Understanding the Interplay between Culture & Care: Building Capacity to Care for Aboriginal Children and Youth

Last modified by Ann Watkins on 2016/07/27 21:41

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Aboriginal Children are the fastest growing cohort of children in Canada, yet their chances of achieving their optimal developmental outcomes are compromised by the lingering effect of a tragic past experienced by some of their ancestors, combined with current health care inequities. There is a unique initiative developed out of clinical questions about how to best generate and disseminate knowledge related to improving the wellbeing of Aboriginal children and youth.

Dr. Margot Latimer and John R. Sylliboy will join us to discuss the details of the Aboriginal Children’s Hurt & Healing Initiative (ACHH) and how the ACHH’s objectives are identifying important pain related health inequities that could be further impairing children’s wellbeing. The details related to how the ACHH is addressing the Truth and Reconciliation ‘Calls to Action’ in the area of health will be shared as well as related history, geography and health context of Aboriginal children and youth in Canada and beyond.

We will also be joined by Dr. Roberta Woodgate to share findings from a CIHR funded study that sought to arrive at an increased understanding of the disability trajectory from the perspectives of First Nations families of children with disabilities. The findings from the study lend support for further improvements that may enrich the lives of these families.

 

Click here to download Dr. Woodgate's presentation slides.


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Margot Latimer RN, PhD

Dr. Margot Latimer is an Associate Professor in the Dalhousie University School of Nursing, and is cross-appointed in the Department of Pain and Anesthesia, Dalhousie University. She holds a scientific appointment at the IWK Health Centre and is faculty in the IWK Centre for Pediatric Pain Research. She works closely with community to mobilize Indigenous knowledge and co-leads the CIHR funded, Two-Eyed Seeing research “Aboriginal Children’s Hurt and Healing” Initiative with Eskasoni Health Director, Sharon Rudderham.






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John, R. Sylliboy, BA

John R. Sylliboy is a member of the Millbrook First Nation and is the Aboriginal Children’s Hurt & Healing Initiative (ACHH) National Research Coordinator. He has extensive experience as a health policy analyst for First Nation communities and is research lead on several projects that impact the health, wellbeing and educational pursuit of Aboriginal youth. John is completing his Masters in Education at Mount Saint Vincent University.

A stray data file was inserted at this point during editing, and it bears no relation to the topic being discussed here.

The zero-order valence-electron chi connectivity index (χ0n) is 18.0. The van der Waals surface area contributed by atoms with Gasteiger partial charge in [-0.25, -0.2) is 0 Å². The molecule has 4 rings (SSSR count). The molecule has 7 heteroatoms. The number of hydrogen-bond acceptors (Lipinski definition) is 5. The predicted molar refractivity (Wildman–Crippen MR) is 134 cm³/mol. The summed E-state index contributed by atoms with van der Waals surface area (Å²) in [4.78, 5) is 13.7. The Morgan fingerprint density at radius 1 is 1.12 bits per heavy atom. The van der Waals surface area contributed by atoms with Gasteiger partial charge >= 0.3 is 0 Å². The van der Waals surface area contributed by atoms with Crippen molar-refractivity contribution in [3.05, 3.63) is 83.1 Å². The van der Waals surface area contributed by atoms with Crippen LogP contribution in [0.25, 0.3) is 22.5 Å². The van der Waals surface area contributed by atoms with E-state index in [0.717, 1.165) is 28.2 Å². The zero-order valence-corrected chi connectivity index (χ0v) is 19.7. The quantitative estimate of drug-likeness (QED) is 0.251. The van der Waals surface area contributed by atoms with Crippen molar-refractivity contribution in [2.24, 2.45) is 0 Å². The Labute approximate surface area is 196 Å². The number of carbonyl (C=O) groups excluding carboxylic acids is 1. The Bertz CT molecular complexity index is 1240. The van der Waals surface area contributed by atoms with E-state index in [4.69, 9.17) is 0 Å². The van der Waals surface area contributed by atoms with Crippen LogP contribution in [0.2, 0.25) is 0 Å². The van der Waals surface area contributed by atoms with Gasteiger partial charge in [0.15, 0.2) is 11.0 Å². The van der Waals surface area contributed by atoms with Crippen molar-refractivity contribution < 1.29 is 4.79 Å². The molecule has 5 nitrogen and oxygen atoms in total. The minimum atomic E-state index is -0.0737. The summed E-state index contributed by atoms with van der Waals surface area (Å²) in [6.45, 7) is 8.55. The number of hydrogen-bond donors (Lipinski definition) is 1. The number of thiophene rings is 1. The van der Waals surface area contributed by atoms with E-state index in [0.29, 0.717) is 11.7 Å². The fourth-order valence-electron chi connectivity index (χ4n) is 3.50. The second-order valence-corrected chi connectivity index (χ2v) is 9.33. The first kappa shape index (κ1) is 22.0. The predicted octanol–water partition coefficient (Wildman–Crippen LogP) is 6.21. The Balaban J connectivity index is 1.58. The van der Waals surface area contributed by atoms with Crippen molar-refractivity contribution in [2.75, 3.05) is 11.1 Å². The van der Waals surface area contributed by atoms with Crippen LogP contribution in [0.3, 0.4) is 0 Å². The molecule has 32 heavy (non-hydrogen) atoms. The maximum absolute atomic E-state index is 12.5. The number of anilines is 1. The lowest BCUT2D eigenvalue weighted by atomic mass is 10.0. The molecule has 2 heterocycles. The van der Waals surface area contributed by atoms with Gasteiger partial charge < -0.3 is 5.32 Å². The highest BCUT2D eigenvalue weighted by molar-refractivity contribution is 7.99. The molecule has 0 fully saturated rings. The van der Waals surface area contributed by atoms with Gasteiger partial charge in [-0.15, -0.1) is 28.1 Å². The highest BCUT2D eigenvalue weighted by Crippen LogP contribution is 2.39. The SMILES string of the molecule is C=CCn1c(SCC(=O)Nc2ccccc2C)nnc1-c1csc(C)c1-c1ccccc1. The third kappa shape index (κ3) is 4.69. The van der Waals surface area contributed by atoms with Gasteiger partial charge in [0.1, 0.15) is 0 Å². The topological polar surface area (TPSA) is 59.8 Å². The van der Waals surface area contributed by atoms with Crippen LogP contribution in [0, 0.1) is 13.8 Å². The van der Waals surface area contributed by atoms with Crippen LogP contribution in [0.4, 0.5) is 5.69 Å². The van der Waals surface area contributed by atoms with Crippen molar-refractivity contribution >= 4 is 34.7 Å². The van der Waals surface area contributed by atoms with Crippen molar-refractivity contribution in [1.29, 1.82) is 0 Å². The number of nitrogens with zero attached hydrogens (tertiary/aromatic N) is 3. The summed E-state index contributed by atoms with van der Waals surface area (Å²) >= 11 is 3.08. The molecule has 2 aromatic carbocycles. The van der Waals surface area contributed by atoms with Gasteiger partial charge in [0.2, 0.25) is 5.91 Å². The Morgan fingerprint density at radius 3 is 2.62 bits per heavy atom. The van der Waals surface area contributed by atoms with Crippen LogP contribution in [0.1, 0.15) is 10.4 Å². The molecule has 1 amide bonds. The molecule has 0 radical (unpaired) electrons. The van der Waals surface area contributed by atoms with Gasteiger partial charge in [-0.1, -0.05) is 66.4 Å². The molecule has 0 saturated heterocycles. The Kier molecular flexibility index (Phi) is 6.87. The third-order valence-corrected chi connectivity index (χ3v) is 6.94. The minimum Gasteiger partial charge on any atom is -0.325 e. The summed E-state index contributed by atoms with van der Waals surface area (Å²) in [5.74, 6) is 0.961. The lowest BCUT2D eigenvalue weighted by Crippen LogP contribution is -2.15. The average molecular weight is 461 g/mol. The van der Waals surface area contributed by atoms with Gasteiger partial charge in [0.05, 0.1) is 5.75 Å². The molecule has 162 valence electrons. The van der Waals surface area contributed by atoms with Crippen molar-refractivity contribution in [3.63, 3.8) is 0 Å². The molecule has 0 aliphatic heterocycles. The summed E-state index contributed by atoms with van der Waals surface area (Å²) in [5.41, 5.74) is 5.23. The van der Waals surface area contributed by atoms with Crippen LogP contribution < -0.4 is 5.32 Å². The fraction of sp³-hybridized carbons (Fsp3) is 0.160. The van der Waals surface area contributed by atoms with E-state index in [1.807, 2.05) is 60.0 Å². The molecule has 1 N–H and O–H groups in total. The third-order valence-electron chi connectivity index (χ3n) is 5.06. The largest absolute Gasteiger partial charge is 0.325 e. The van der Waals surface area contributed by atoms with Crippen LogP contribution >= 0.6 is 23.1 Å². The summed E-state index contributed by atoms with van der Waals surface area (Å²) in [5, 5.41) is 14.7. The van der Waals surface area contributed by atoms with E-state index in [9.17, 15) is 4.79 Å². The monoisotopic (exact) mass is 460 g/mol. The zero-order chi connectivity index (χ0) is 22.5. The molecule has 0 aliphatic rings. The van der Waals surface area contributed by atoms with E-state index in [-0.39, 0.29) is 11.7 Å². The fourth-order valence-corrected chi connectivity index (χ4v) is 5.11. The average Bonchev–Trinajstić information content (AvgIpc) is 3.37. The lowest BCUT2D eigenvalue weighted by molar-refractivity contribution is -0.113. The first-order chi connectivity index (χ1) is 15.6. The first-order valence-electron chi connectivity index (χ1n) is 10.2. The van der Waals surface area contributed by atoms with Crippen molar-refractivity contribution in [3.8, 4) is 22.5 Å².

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Dr. Roberta L. Woodgate

Dr. Woodgate is a Professor at the University of Manitoba in the College of Nursing. She also has an appointment in the Max Rady College of Medicine for The Department of Pediatrics and Child Health (University of Manitoba) and is a research scientist with the Children’s Hospital Research Institute of Manitoba. She holds a Canadian Institutes of Health Research Chair (CIHR) in Reproductive and Child Health Services and Policy Research. Her research program, IN•GAUGE, embraces a dynamic approach to: involve children, youth and families; interact with researchers and knowledge users in the research, intervention and evaluation process; and be innovative in the use and exchange of knowledge with the combined goal of improving health care/access to care and quality of life for children and youth. She works with diverse populations, empowering them to have a more active role in their health and the services affecting them, and utilize diverse and innovative research methodologies including arts-based methods.

Roberta’s Link: http://umanitoba.ca/faculties/nursing/research/woodgate_chair.html

Created by Ann Watkins on 2016/05/30 22:15